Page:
Walk-On Stories Still Define Big Red Football
Randy York’s N-Sider
Jeff Jamrog stared at Nebraska’s “suit-up” list Tuesday from last Saturday’s Idaho State game. NU’s Associate Athletic Director for Football focused on the 90 names (of 122) highlighted in yellow, signifying they officially had played in the game. A walk-on who became an Academic All-American at Nebraska himself, Jamrog could not help but wonder how many of those 90 “participating” players walked on.
He counted once and then twice. “We had 30 walk-ons play for us Saturday. That means one-third of our players were walk-ons,” Jamrog said proudly. Yep, 30 Huskers came to Lincoln on their own dime. They all had dreams in their hearts and stars in their eyes, and Saturday was normal routine for most and opportunity earned for others.
Jamrog honed in and kept calculating. Eighteen of those 30 walk-ons made the road trip to UCLA two weeks ago, accounting for nearly 26 percent of Nebraska’s 70-man travel roster. Six of those 18 walk-ons are now on scholarship with more coming next semester. More important than anything, Jamrog could look across his desk Tuesday and say something every Nebraska football fan likes to hear every year. “Our walk-on program," he said, "is still a big part of who we are, and it still defines what we represent.”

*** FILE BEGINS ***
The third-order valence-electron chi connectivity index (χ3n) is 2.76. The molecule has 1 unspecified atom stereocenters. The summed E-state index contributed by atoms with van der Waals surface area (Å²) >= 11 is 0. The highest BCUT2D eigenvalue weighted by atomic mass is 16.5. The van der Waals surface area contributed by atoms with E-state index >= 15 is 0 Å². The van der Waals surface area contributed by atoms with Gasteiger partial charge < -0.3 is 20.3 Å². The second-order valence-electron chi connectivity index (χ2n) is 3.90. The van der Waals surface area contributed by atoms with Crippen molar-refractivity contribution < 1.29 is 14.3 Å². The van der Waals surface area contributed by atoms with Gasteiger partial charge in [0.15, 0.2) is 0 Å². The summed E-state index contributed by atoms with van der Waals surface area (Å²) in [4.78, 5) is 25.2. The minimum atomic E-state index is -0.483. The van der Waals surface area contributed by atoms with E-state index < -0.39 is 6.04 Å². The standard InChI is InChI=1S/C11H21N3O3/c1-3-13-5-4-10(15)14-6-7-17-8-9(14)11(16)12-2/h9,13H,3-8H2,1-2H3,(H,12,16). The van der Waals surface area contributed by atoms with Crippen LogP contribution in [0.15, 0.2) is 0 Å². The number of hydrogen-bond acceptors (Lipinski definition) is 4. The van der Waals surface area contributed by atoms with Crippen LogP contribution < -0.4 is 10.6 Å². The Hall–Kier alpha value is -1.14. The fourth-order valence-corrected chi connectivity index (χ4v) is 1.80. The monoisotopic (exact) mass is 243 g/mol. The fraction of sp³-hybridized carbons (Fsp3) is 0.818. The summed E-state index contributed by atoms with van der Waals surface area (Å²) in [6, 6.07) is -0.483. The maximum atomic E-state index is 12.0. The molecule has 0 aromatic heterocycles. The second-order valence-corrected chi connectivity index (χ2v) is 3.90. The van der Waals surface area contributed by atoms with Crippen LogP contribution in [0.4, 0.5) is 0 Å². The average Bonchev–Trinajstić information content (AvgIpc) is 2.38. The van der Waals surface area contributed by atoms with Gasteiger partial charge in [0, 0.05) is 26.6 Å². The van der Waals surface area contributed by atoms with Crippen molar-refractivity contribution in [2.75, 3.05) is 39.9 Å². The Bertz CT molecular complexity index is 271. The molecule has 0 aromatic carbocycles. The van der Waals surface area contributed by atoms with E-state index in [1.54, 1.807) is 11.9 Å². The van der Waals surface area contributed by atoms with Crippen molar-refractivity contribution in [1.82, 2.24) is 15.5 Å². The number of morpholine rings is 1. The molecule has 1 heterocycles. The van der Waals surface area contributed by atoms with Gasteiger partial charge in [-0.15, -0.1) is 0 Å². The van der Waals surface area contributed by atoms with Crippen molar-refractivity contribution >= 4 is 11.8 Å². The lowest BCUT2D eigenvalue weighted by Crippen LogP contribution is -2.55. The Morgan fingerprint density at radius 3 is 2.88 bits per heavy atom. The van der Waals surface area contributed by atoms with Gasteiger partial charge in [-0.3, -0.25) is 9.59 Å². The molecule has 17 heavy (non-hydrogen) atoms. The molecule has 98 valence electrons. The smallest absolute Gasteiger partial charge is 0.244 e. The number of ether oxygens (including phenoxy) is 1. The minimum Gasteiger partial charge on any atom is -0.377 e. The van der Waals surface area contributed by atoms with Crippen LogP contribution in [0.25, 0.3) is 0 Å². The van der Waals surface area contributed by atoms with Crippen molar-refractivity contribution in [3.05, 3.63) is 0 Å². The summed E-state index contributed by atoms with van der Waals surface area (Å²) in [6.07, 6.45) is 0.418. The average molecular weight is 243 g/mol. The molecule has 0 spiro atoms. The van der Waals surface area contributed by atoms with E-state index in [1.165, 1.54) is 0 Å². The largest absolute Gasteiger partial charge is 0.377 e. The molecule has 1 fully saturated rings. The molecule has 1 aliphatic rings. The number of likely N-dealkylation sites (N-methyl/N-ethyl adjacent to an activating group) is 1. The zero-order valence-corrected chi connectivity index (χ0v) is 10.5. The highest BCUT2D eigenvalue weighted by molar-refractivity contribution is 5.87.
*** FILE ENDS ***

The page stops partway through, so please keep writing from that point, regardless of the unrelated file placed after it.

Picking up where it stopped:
Jackson, Choi, Long Anchor the Middle
Nebraska, Jamrog said, is still Nebraska because 25 of those 30 walk-ons that played last Saturday graduated from Nebraska high schools, including five starters – senior center Justin Jackson, senior left guard Seung Hoon Choi, preseason All-Big Ten junior right guard Spencer Long, junior first-team All-Big Ten kicker/punter Brett Maher and freshman fullback Andy Janovich.